*Luke 2:7 And she gave birth to her firstborn son and wrapped him in swaddling cloths and laid him in a manger, because there was no place for them in the inn.

He grew:
*Luke 2:40 And the child grew and became strong, filled with wisdom. And the favor of God was upon him.
*Luke 2:52  And Jesus increased in wisdom and in stature and in favor with God and man.

He became tired:
*John 4:6  Jacob’s well was there; so Jesus, wearied as he was from his journey, was sitting beside the well. It was about the sixth hour.

Jesus got thirsty and hungry:
*John 19:28  After this, Jesus, knowing that all was now finished, said (to fulfill the Scripture), I thirst.”
*Matthew 4:2  And after fasting forty days and forty nights, he was hungry.

He became weak, physically:
*Matthew 4:11  Then the devil left him, and behold, angels came and were ministering to him.
*Luke 23:26  And as they led him away, they seized one Simon of Cyrene, who was coming in from the country, and laid on him the cross, to carry it behind Jesus.

He died:
*Luke 23:46 Then Jesus, calling out with a loud voice, said, Fatherinto your hands I commit my spirit!” And having said this he breathed his last.

Not only was Jesus human and flesh before His death, we see evidence that after His resurrection, He had a real human body:
*Luke 24:3 See my hands and my feetthat it is I myselfTouch meand see.   For a spirit does not have flesh and bones as you see that I have.”
*John 20:20 When he had said this, he showed them his hands and his side. Then the disciples were glad when they saw the Lord.
*John 20:27
Then he said to Thomas, Put your finger hereand see my handsand put out your handand place it in my side. Do not disbelievebut believe.”

Jesus had a human mind and emotions:
He marveled:
*Matthew 8:10:  When Jesus heard this, he marveled and said to those who followed him, TrulyI tell youwith no one in Israel have I found such faith.

He was sorrowful and troubled:
*Matthew 26:38: The he said to them, “My soul is very sorrowful, even to death; remain here, and watch with me.”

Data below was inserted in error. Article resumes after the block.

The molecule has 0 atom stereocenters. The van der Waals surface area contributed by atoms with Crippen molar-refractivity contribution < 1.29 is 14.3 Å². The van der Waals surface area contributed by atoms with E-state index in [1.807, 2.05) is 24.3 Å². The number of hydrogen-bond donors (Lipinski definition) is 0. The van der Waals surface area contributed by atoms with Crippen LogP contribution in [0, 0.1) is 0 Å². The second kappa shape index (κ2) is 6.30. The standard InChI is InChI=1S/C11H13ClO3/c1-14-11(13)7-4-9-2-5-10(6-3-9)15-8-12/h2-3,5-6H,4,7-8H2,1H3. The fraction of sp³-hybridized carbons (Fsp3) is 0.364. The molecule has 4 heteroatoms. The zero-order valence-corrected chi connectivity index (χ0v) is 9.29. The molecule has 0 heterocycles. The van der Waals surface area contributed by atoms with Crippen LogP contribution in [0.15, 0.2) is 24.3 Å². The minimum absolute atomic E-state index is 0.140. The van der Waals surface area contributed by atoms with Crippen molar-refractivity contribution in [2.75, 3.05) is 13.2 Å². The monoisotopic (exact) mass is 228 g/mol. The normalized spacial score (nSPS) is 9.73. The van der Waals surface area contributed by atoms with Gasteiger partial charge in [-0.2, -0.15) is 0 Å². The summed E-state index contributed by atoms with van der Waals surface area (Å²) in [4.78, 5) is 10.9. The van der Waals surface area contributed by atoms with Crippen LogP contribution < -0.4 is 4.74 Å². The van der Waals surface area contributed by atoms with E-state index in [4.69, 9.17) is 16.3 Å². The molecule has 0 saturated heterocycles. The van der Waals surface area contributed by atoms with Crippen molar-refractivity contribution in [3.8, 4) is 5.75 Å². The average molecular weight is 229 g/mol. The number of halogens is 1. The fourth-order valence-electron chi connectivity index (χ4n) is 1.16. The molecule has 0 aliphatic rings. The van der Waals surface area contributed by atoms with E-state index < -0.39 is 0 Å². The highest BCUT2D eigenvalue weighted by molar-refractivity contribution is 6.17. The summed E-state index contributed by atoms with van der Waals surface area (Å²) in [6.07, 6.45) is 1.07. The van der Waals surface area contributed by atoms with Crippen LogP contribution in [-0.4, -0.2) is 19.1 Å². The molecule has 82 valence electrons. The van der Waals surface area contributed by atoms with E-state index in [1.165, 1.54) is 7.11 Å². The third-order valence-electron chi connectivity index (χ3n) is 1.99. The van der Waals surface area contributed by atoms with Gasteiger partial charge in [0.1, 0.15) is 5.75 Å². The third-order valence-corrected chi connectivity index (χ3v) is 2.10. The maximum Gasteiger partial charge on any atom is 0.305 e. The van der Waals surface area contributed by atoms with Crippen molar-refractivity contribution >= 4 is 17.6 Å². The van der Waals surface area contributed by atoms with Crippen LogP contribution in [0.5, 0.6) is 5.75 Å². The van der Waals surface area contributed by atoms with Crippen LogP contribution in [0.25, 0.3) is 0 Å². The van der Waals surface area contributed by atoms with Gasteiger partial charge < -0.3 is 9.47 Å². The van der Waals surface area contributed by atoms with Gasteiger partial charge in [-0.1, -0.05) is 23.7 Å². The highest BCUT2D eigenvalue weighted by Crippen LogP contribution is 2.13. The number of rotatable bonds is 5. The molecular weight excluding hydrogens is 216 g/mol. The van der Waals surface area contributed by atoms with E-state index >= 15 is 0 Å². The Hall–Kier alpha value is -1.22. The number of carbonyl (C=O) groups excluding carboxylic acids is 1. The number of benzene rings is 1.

*John 11:33-35:  When Jesus saw her weeping, and the Jews who had come with her also weeping, he was deeply moved in his spirit and greatly troubled. And he said, Where have you laid him?” They said to him, “Lord, come and see.” Jesus wept.
*John 12:27:Now is my soul troubledAnd what shall I say? ‘Fathersave me from this hour’? But for this purpose I have come to this hour.”
*John 13:21:21 After saying these things, Jesus was troubled in his spirit, and testified, “Truly, truly, I say to you, one of you will betray me.”
*Hebrews 5:7:7 In the days of his flesh, Jesus offered up prayers and supplications, with loud cries and tears, to him who was able to save him from death, and he was heard because of his reverence.

Back to “Consider Jesus,” the Advent Devotional by Nancy DeMoss Wolgemuth, as she sums up Jesus’ humanity:

“Bottom line: Jesus came to earth to be like us. Not only was He physically human, but He also had a human makeup and soul. He possessed all the elements we understand and experience as being parts of our human nature. Whatever it means to be a human being, apart from sin, Jesus had it. Jesus lived it.”

Without Jesus we are sinners with no hope.  Because Jesus came to earth, fully man, and lived a sinless life; a life we could never live.  Now, we can say:

“It is no longer I who live, but Christ who lives in me” (Gal. 2:20)

Here is today’s portion of the Advent Kit:

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We Believe Blog Train

This month’s theme is “Wrapped.”  Our focus Scripture is Luke 2:11-12

“For unto you is born this day in the city of David a Savior, who is Christ the Lord. 1 And this will be a sign for you: you will find a baby wrapped in swaddling cloths and lying in a manger.”

Here is my part of this month’s train
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Please be sure and visit the other designers in this train:

A-M Designs
Rush Ranch
Nellie Bell
Dreamn4ever Designs
Moore Blessings Digital Designs
We Believe Blog Page

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Advent 2019 December 14

Take care, and keep your soul diligently,
lest you forget the things that your eyes have seen.
(Deuteronomy 4:9)

With the Christmas season comes many myths and falsehoods.  There are even beloved Christmas carols that have un-Biblical doctrine, and yet we sing them.  I am not saying we shouldn’t sing these precious songs, but we must notice and teach the young (and some adults) around us that it isn’t backed by Biblical teaching.  We must keep our eyes and our souls diligent during this busy time.